OPINION: This article may contain commentary which reflects the author's opinion.
Arizona Republican state Sen. Wendy Rogers is calling for audits on all counties across the country that used voting machines in the 2020 presidential election.
“Audit all counties that used the machines – even in red states. So important to demand election integrity. Don’t just do it in swing states,” Rogers tweeted.
Audit all counties that used the machines – even in red states. So important to demand election integrity. Don’t just do it in swing states.
— Wendy Rogers (@WendyRogersAZ) July 5, 2021
Arizona was arguably one of the most important states in the 2020 presidential election.
Even seven months later, a battle is on to audit and examine just what went on in November in the battleground state.
The Republican legislature of the state never wants that to happen again and they just made a big move.
The Arizona House passed two bills aimed at securing their elections.
The first requires election officials to hand over records to prosecutors.
The second raises the threshold of auto recounts to 0.5 percentage points.
The Associated Press reported:
Arizona House Republicans advanced a measure requiring election officials to give prosecutors records of mail ballots that get rejected because the signature doesn’t match the one on file.
Mail voting accounts for the overwhelming majority of ballots cast in Arizona. County officials verify they’re valid by matching a signature on the ballot envelope to those on file from voter registration forms, driver’s license records and previous elections.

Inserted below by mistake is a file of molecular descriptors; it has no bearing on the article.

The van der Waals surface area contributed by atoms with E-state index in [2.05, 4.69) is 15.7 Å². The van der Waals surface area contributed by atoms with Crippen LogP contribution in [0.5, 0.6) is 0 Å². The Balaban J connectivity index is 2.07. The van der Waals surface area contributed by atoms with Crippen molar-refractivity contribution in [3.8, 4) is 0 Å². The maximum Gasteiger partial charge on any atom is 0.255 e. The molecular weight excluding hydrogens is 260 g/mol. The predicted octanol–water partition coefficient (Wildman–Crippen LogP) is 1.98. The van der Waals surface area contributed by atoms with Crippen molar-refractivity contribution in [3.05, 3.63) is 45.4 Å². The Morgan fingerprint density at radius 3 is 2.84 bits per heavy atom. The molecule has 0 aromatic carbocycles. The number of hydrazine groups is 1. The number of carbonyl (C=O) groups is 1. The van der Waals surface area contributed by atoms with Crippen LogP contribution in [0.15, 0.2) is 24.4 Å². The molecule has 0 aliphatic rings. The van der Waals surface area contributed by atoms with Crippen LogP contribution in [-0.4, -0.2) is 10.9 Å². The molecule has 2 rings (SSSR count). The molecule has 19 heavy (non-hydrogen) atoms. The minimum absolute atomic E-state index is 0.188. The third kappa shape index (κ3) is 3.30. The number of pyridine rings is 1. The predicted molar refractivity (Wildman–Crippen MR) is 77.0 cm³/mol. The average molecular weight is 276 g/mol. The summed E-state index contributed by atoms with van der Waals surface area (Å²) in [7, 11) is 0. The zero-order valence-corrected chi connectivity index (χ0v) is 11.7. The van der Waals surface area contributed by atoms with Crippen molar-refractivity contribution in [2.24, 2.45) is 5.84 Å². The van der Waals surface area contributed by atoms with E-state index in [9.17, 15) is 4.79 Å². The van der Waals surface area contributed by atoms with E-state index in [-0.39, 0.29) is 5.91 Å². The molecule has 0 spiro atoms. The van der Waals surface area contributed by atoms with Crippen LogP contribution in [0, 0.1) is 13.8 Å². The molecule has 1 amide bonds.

If the signature seems off, officials work to contact the voter, who has five days after the election to resolve the issue. Ballots not resolved are not counted.
The AP report added:
The measure, SB1241, would require county election officials to give a variety of information from those ballots to the county attorney or attorney general, including the signatures from the ballot envelope and those on file and the voter’s contact information.
Meanwhile, House Republicans also voted to raise the threshold for an automatic recount of an election to 0.5 percentage points.
Under the current standard, recalls are triggered for most statewide races when the margin is fewer than 200 votes.
Both measures still need approval in the Senate.
Many have been arguing for months that the election audit in Maricopa County, Arizona, could pave the way for many other states to follow.
Maricopa County has completed the hand counting of 2,089,563 ballots.
Arizona GOP Chairwoman Dr. Kelli Ward recently provided a major update on the audit and what comes next.
Last week, it was revealed that a whopping nine state delegations will tour the Maricopa County audit facility on Friday.
Ward, who threatened that there “could be arrests of people who are refusing to comply,” says the audit could be completed much sooner than expected.
The GOP-controlled Arizona Legislature also voted last week to revoke the Democratic Secretary of State Katie Hobbs’ legal authority in election-related lawsuits, handing that power to the attorney general.